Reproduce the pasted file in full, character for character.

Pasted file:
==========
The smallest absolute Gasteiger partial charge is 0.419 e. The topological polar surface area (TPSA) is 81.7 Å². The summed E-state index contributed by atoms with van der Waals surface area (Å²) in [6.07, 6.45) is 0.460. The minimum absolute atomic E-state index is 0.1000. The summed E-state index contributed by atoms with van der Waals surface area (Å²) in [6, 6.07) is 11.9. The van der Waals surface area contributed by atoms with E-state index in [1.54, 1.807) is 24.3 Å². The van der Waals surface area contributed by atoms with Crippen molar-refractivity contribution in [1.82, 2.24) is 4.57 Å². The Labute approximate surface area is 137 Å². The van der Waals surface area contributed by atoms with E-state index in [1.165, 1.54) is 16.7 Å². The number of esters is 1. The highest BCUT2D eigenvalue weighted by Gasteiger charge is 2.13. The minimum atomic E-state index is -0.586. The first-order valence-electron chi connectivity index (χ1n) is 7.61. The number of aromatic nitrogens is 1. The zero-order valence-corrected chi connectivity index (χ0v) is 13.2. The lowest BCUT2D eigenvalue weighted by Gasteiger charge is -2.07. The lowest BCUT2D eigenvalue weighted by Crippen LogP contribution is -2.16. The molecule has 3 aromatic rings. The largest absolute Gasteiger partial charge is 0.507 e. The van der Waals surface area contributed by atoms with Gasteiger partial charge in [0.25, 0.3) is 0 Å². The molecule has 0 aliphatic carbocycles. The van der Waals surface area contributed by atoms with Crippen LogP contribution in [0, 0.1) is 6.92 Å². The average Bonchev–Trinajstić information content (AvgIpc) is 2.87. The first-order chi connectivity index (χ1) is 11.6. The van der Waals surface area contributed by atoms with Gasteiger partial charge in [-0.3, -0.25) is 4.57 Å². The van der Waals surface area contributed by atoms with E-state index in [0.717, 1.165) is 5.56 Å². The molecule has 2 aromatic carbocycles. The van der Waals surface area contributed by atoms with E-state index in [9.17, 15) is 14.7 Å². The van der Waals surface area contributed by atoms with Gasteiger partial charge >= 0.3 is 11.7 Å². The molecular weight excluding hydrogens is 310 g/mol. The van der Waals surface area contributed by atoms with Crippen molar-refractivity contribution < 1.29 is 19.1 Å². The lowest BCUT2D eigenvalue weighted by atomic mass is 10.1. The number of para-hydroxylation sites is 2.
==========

The smallest absolute Gasteiger partial charge is 0.419 e. The topological polar surface area (TPSA) is 81.7 Å². The summed E-state index contributed by atoms with van der Waals surface area (Å²) in [6.07, 6.45) is 0.460. The minimum absolute atomic E-state index is 0.1000. The summed E-state index contributed by atoms with van der Waals surface area (Å²) in [6, 6.07) is 11.9. The van der Waals surface area contributed by atoms with E-state index in [1.54, 1.807) is 24.3 Å². The van der Waals surface area contributed by atoms with Crippen molar-refractivity contribution in [1.82, 2.24) is 4.57 Å². The Labute approximate surface area is 137 Å². The van der Waals surface area contributed by atoms with E-state index in [1.165, 1.54) is 16.7 Å². The number of esters is 1. The highest BCUT2D eigenvalue weighted by Gasteiger charge is 2.13. The minimum atomic E-state index is -0.586. The first-order valence-electron chi connectivity index (χ1n) is 7.61. The number of aromatic nitrogens is 1. The zero-order valence-corrected chi connectivity index (χ0v) is 13.2. The lowest BCUT2D eigenvalue weighted by Gasteiger charge is -2.07. The lowest BCUT2D eigenvalue weighted by Crippen LogP contribution is -2.16. The molecule has 3 aromatic rings. The largest absolute Gasteiger partial charge is 0.507 e. The van der Waals surface area contributed by atoms with Gasteiger partial charge in [0.25, 0.3) is 0 Å². The molecule has 0 aliphatic carbocycles. The van der Waals surface area contributed by atoms with Crippen LogP contribution in [0, 0.1) is 6.92 Å². The average Bonchev–Trinajstić information content (AvgIpc) is 2.87. The first-order chi connectivity index (χ1) is 11.6. The van der Waals surface area contributed by atoms with Gasteiger partial charge in [-0.3, -0.25) is 4.57 Å². The van der Waals surface area contributed by atoms with E-state index in [0.717, 1.165) is 5.56 Å². The molecule has 2 aromatic carbocycles. The van der Waals surface area contributed by atoms with E-state index in [9.17, 15) is 14.7 Å². The van der Waals surface area contributed by atoms with Gasteiger partial charge >= 0.3 is 11.7 Å². The molecular weight excluding hydrogens is 310 g/mol. The van der Waals surface area contributed by atoms with Crippen molar-refractivity contribution < 1.29 is 19.1 Å². The lowest BCUT2D eigenvalue weighted by atomic mass is 10.1. The number of para-hydroxylation sites is 2.